Have we finally turned a corner with drug pricing?

Drug developers, economists, and politicians are smart people. But maybe a four-year-old could have predicted this one: What goes up, must come down.

Are drug prices finally on the way down?

Looking at some of the major 2017 approvals thus far, there is some evidence to suggest the culture is slowly shifting.

Even Teva Pharmaceuticals appears to have turned a new leaf. On Tuesday, the Israeli company announced that its Huntington’s disease therapy Austedo (deutetrabenazine) had received an FDA nod. Rather than altering the course of the disease, it helps treat patients’ involuntary movements.

Leerink analyst Jason Gerberry reported that Austedo will be priced at around $60,000 a year. That compares to an older version of the drug called Xenazine (tetrabenazine), which sells for $152,000 per year. A generic version goes for $96,000.

Austedo caps off a progressive few weeks.

In late March, Roche subsidiary Genentech got the green light to market Ocrevus (ocrelizumab) for relapsing-remitting and primary-progressive multiple sclerosis (the latter being an industry first).

Genentech announced an intended list price of $65,000 — pretty reasonable given the drug delivered a 47 percent reduction in annualized relapse rates compared to Rebif, a first-generation MS therapy that sells for around $86,000.

On the same day, Regeneron Pharmaceuticals’ Dupixent (dupilumab) was approved for moderate-to-severe eczema. It got stamped with a list price of $37,000 a year, a significant discount on older drugs that sell for around $50,000 per year.

Based on EvaluatePharma’s predictions, Ocrevus and Dupixent will be the highest grossing drugs to enter the market in 2017. The pricing on those drugs matters.

Also in March, Newron Pharmaceuticals finally earned U.S. marketing authorization for Xadago (safinamide), an iterative MAO-B inhibitor for the treatment of Parkinson’s disease. The drug was already approved for sale in Europe.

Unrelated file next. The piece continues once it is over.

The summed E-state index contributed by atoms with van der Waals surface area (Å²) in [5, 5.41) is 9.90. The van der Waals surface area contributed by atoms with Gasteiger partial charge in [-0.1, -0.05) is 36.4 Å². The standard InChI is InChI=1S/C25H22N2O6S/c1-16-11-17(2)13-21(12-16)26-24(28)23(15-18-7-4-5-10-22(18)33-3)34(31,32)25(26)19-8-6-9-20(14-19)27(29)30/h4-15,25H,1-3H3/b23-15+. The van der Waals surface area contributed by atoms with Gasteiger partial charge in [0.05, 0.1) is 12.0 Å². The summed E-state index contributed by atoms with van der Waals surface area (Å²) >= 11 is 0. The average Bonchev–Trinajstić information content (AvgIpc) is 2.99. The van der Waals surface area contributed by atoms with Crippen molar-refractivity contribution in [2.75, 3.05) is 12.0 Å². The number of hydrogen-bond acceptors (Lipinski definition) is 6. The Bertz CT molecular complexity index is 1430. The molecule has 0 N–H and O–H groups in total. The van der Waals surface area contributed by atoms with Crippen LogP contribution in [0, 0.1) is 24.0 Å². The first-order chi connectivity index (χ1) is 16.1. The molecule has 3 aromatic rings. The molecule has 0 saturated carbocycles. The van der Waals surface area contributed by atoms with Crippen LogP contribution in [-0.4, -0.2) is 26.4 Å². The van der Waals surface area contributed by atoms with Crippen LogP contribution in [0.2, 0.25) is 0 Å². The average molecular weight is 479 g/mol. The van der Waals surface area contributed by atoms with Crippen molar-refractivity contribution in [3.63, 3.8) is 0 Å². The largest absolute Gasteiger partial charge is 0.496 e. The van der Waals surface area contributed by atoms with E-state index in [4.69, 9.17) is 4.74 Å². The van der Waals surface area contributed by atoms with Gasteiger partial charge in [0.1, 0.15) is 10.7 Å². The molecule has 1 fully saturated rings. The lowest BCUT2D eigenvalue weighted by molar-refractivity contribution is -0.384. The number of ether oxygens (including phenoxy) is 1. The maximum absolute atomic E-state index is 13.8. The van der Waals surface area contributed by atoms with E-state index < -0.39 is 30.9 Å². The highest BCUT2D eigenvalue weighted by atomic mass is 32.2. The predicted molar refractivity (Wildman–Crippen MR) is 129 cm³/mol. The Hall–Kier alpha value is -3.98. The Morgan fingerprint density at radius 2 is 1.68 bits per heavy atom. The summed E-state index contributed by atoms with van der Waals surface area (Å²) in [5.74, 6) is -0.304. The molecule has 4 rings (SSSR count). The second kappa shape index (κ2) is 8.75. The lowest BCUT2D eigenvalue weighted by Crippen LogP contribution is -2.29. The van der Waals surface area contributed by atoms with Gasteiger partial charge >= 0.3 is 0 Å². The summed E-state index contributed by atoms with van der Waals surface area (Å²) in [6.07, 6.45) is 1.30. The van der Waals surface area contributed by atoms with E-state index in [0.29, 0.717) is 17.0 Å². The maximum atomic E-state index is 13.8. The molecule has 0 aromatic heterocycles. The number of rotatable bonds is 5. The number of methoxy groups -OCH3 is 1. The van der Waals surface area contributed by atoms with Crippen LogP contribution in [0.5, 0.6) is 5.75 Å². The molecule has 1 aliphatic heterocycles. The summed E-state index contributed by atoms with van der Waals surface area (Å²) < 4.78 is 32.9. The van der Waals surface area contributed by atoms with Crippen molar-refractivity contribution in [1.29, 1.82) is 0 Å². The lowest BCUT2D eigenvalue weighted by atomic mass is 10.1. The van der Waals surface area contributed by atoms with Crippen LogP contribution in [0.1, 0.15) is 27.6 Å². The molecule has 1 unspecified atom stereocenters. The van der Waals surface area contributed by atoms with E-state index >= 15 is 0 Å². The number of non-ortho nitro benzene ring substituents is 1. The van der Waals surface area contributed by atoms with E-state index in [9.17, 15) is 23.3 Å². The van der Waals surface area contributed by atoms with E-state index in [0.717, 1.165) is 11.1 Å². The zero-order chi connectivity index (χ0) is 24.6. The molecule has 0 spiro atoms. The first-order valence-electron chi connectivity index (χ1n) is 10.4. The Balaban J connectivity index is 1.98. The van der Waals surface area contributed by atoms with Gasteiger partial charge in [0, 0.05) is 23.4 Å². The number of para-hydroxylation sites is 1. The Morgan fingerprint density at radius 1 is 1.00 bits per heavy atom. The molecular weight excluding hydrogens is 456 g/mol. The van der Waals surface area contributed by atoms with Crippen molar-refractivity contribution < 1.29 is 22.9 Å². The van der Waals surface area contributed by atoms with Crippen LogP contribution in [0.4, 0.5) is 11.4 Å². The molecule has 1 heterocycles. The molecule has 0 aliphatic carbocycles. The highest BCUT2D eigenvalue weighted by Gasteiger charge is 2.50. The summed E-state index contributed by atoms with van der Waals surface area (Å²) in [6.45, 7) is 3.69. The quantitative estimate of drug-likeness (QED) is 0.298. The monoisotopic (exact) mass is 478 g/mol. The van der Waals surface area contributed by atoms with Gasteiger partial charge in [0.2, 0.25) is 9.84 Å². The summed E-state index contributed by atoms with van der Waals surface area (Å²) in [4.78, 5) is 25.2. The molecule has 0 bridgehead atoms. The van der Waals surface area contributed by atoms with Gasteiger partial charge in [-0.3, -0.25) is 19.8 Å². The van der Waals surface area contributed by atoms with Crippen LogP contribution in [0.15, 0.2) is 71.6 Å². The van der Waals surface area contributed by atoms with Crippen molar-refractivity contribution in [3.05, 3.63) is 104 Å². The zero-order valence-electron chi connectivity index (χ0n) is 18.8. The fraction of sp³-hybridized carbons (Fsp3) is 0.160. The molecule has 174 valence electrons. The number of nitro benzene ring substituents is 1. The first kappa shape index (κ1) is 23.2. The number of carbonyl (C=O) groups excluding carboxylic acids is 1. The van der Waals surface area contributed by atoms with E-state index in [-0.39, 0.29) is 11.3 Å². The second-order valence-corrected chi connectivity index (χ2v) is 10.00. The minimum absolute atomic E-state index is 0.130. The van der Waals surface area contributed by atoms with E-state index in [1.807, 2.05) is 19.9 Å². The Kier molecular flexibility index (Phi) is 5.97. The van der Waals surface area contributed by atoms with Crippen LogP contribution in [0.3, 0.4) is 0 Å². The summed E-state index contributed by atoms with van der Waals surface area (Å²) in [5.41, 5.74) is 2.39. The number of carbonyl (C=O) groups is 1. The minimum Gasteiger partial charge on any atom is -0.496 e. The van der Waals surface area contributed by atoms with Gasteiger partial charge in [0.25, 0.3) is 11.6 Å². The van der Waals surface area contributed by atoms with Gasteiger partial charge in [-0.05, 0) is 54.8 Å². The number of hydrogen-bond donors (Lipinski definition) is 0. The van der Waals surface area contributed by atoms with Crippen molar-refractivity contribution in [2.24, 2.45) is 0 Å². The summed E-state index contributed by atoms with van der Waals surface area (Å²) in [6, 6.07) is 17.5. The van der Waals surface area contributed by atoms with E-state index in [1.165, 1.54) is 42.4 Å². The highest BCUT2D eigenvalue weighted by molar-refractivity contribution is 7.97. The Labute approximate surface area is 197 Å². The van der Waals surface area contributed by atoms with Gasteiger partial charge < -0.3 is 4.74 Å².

Xadago doesn’t represent a huge therapeutic gain and Newron – to its credit –priced it that way. Without insurance, a 30-day supply of the drug will cost $670, to be marketed in the United States by US WorldMeds.

This all comes in stark contrast to Marathon Pharmaceuticals, the outlier in the conservative pricing trend. But the public, political and industry reaction to its proposed list price speak volumes too.

After receiving marketing approval for its Duchenne muscular dystrophy drug, Marathon slapped an $89,000 price tag on what is essentially a decades-old corticosteroid, available overseas for around $0.60 per dose.

Marathon eventually backed down after much outcry from the media and a harshly worded letter courtesy of Sen. Bernie Sanders (I-Vt.) and Rep. Elijah Cummings, (D-Md.). Marathon has since sold the franchise to PTC Therapeutics.

It seems there’s no longer any tolerance for the ‘how far can we push this’ approach. The smart players are instead asking ‘what is reasonable and sustainable in our current healthcare climate?’

But it’s early days. A handful of good examples doesn’t signal an industry shift. That will take many more years and wider changes to the healthcare system.

Photo: TAW4, Getty Images

Lawmakers wrestle with the promise and risk of drug importation

On December 8, 2003, President George W. Bush signed into law the Medicare Prescription Drug, Improvement, and Modernization Act of 2003 (“MMA”).